Rabbinical demonology, which was heavily influenced by the ancient Chaldean (Babylonian) religious system, states that there are three main classes of demons. They are the shedim, the mazzikim (harmers) and the ruhin (evil spirits). Besides these, spirits were classified based on the time of day in which they were active (morning, midday, evening and night spirits).
The king or ruler of all the demons is called Adhmodai, or, in still older traditions, Samael (Satan). He is considered an enemy of man but not an opponent of God or what is good. According to tradition, his "fall" took place not before the creation of man (which is what the Bible teaches - Ezekiel 28:14 - 16, Isaiah 14:12 - 14, Luke 10:18) but after it.
Lilith is considered the queen of the demons. Her name is taken from the Hebrew word liyliyth (Strong's Concordance #H3917) found only in Isaiah 34:14. The KJV Bible translates the word as "the screech owl." Jewish tradition, however, holds that the word means "night specter" (night demon or night monster) and that it refers to a well-dressed woman who, at night, can carry off children or those who sleep alone in order to harm them.
Additionally, evil spirits, according to rabbinic teaching, can be either male or female (Scripture teaches that all spirits, including God, are sexless). Instead of their number being fixed it is taught they were allowed to greatly multiply through male spirits procreating with Eve and female spirits reproducing themselves through Adam before the birth of Seth (Genesis 5:3).
Concerning the vast number of demons taught by the Rabbis, the Catholic Encyclopedia states the following.
"One characteristic of Jewish demonology was the amazing multitude of the demons. According to all accounts every man has thousands of them at his side. The air is full of them, and, since they were the causes of various diseases, it was well that men should keep some guard on their mouths lest, swallowing a demon, they might be afflicted with some deadly disease" (1913 Catholic Encyclopedia article on Demonology)
Demons in the Bible
Such idolatry was clearly condemned in the Bible. Leviticus 17:7 states, "And they shall no more offer their sacrifices unto devils (saiyr), after whom they have gone a whoring. This shall be a statute for ever unto them throughout their generations" (KJV).
The shedim (or shed), Strong's #H7700, literally means "devil" or, according to the 1906 Jewish Encyclopedia, a "storm demon." They, too, were worshipped by the Israelites, as Scripture states "They sacrificed unto devils (shedim), not to God; to gods whom they knew not, to new gods that came newly up, whom your fathers feared not" (Deuteronomy 32:17, KJV, see also Psalm 106:37).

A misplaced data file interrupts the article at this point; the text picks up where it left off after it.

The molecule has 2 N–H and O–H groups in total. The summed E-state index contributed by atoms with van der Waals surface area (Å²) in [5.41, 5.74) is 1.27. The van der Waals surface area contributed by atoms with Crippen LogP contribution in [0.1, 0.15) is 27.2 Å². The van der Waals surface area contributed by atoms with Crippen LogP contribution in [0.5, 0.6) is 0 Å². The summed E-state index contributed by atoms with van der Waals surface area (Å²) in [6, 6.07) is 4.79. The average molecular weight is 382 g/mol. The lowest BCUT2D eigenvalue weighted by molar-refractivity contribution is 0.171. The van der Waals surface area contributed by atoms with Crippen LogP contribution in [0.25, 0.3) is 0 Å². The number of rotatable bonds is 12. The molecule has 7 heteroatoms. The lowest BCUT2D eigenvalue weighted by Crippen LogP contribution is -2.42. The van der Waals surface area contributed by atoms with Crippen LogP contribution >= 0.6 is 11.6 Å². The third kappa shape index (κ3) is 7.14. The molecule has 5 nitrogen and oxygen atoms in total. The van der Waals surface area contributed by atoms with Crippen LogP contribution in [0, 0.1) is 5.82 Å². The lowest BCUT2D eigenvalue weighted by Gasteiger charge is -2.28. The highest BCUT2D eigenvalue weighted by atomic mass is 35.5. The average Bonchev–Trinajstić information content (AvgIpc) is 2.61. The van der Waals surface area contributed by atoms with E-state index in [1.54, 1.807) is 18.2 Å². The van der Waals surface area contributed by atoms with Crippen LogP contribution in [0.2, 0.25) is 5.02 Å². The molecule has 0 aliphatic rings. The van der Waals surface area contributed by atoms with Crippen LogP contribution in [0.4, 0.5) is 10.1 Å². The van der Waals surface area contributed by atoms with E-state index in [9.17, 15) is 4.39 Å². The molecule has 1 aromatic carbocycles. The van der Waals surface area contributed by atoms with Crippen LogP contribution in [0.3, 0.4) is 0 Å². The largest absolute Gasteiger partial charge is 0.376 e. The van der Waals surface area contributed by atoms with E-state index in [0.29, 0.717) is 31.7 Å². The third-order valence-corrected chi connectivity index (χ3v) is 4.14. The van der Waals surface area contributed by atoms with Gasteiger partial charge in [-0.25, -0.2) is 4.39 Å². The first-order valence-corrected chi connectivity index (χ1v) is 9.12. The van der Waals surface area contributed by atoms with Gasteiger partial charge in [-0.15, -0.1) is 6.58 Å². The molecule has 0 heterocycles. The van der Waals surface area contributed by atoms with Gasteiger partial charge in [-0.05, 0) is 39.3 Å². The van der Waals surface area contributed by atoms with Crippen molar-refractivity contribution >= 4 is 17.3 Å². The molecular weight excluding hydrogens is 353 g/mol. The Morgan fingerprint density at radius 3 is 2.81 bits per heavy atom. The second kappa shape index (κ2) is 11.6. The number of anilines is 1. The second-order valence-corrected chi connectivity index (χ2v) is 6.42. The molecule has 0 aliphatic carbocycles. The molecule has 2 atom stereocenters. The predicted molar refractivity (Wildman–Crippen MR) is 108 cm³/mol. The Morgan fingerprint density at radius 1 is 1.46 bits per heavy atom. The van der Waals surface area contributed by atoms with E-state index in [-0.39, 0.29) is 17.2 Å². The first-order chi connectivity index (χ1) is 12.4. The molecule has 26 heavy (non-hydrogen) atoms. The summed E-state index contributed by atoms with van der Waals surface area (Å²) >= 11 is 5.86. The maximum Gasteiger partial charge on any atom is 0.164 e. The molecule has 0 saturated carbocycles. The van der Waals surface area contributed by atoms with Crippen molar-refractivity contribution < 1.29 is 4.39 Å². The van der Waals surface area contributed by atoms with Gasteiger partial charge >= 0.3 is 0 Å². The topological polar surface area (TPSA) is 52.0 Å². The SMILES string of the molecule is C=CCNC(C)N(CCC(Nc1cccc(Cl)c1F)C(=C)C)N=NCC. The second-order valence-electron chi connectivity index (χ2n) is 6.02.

Demons can also be referenced as spirits that are evil (Judges 9:23), lying (1Kings 22:22 - 23), perverse (Isaiah 19:14), unclean (Zechariah 13:2) or familiar (Leviticus 20:6).
Categories of Restraint
Two broad categories of demons exist based on the level of freedom they have to carry out their evil desires. The first are those who have been given a measured amount of freedom to deceive, possess and bring trials to humans (Ephesians 6:11 - 12). The devil and at least some fallen angels are in this first category.
The second broad category of evil angels is those who are being restrained (imprisoned) by the Eternal. Some of these wicked or unclean spirits WILL be let loose in the very near future. God will release them, during the prophetic period known as the Day of the Lord, in order to punish humans for refusing to repent.
13. And the sixth angel sounded his trumpet; and I heard a voice from the four horns of the golden altar that is before God; 14. And it said to the sixth angel, who had the trumpet, "Loose the four angels who are bound in the great river Euphrates." 15. Then the four angels, who had been prepared for the hour and day and month and year, were loosed, so that they might kill a third of men (Revelation 9:13 - 15, see also verses 1 to 4).
Still others who are being restrained will not be taken out of their spiritual prison until the time of their ultimate judgment.
4. For if God did not spare the angels who sinned, but, having cast them into Tartarus (a place of restraint referenced only here), delivered them into chains of darkness to be kept for the judgment . . . (2Peter 2:4, HBFV)
6. And the angels who did not keep their own original domain, but deserted their habitation (and became demons), He is holding in eternal bonds under darkness unto the judgment of the great day (Jude 1:6, HBFV).